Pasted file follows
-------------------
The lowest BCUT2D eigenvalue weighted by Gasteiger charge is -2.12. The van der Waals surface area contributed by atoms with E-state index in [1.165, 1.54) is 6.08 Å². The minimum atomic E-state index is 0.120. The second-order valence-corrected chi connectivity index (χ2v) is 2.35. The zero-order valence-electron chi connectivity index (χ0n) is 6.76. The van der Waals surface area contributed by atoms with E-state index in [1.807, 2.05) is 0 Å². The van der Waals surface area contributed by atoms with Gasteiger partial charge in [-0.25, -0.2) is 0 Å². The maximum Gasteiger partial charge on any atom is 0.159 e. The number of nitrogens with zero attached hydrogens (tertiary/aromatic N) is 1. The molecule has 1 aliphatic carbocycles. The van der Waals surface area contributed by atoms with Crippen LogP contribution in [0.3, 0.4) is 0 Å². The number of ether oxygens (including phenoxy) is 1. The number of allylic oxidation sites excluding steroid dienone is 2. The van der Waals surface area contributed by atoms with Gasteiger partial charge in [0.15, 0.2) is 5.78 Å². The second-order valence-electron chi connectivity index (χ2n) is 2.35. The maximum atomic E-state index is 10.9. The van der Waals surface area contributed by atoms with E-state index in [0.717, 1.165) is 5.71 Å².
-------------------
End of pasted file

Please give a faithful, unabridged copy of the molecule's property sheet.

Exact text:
The lowest BCUT2D eigenvalue weighted by Gasteiger charge is -2.12. The van der Waals surface area contributed by atoms with E-state index in [1.165, 1.54) is 6.08 Å². The minimum atomic E-state index is 0.120. The second-order valence-corrected chi connectivity index (χ2v) is 2.35. The zero-order valence-electron chi connectivity index (χ0n) is 6.76. The van der Waals surface area contributed by atoms with E-state index in [1.807, 2.05) is 0 Å². The van der Waals surface area contributed by atoms with Gasteiger partial charge in [-0.25, -0.2) is 0 Å². The maximum Gasteiger partial charge on any atom is 0.159 e. The number of nitrogens with zero attached hydrogens (tertiary/aromatic N) is 1. The molecule has 1 aliphatic carbocycles. The van der Waals surface area contributed by atoms with Crippen LogP contribution in [0.3, 0.4) is 0 Å². The number of ether oxygens (including phenoxy) is 1. The number of allylic oxidation sites excluding steroid dienone is 2. The van der Waals surface area contributed by atoms with Gasteiger partial charge in [0.15, 0.2) is 5.78 Å². The second-order valence-electron chi connectivity index (χ2n) is 2.35. The maximum atomic E-state index is 10.9. The van der Waals surface area contributed by atoms with E-state index in [0.717, 1.165) is 5.71 Å².